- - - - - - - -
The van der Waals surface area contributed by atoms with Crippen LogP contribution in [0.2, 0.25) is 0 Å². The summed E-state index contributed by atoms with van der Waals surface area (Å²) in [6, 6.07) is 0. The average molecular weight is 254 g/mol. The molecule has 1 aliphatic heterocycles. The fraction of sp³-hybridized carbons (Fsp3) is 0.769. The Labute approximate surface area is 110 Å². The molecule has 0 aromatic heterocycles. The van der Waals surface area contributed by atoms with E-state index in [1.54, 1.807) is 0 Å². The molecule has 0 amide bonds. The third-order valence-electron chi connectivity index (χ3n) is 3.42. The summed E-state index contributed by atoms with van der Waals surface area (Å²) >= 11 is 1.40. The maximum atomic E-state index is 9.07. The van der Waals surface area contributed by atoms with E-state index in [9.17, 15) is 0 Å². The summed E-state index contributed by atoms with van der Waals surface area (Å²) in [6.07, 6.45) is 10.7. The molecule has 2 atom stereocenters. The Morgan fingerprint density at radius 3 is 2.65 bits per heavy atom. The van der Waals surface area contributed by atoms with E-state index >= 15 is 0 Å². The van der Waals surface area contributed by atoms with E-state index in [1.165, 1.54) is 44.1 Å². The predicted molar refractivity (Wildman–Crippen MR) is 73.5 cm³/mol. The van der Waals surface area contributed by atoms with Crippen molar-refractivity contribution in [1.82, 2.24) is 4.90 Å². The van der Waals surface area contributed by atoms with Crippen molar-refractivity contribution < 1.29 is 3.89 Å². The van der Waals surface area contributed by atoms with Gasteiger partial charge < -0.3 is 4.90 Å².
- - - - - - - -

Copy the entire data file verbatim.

The van der Waals surface area contributed by atoms with Crippen LogP contribution in [0.2, 0.25) is 0 Å². The summed E-state index contributed by atoms with van der Waals surface area (Å²) in [6, 6.07) is 0. The average molecular weight is 254 g/mol. The molecule has 1 aliphatic heterocycles. The fraction of sp³-hybridized carbons (Fsp3) is 0.769. The Labute approximate surface area is 110 Å². The molecule has 0 aromatic heterocycles. The van der Waals surface area contributed by atoms with E-state index in [1.54, 1.807) is 0 Å². The molecule has 0 amide bonds. The third-order valence-electron chi connectivity index (χ3n) is 3.42. The summed E-state index contributed by atoms with van der Waals surface area (Å²) >= 11 is 1.40. The maximum atomic E-state index is 9.07. The van der Waals surface area contributed by atoms with E-state index in [9.17, 15) is 0 Å². The summed E-state index contributed by atoms with van der Waals surface area (Å²) in [6.07, 6.45) is 10.7. The molecule has 2 atom stereocenters. The Morgan fingerprint density at radius 3 is 2.65 bits per heavy atom. The van der Waals surface area contributed by atoms with E-state index >= 15 is 0 Å². The van der Waals surface area contributed by atoms with E-state index in [1.165, 1.54) is 44.1 Å². The predicted molar refractivity (Wildman–Crippen MR) is 73.5 cm³/mol. The van der Waals surface area contributed by atoms with Crippen molar-refractivity contribution in [1.82, 2.24) is 4.90 Å². The van der Waals surface area contributed by atoms with Crippen molar-refractivity contribution < 1.29 is 3.89 Å². The van der Waals surface area contributed by atoms with Gasteiger partial charge < -0.3 is 4.90 Å².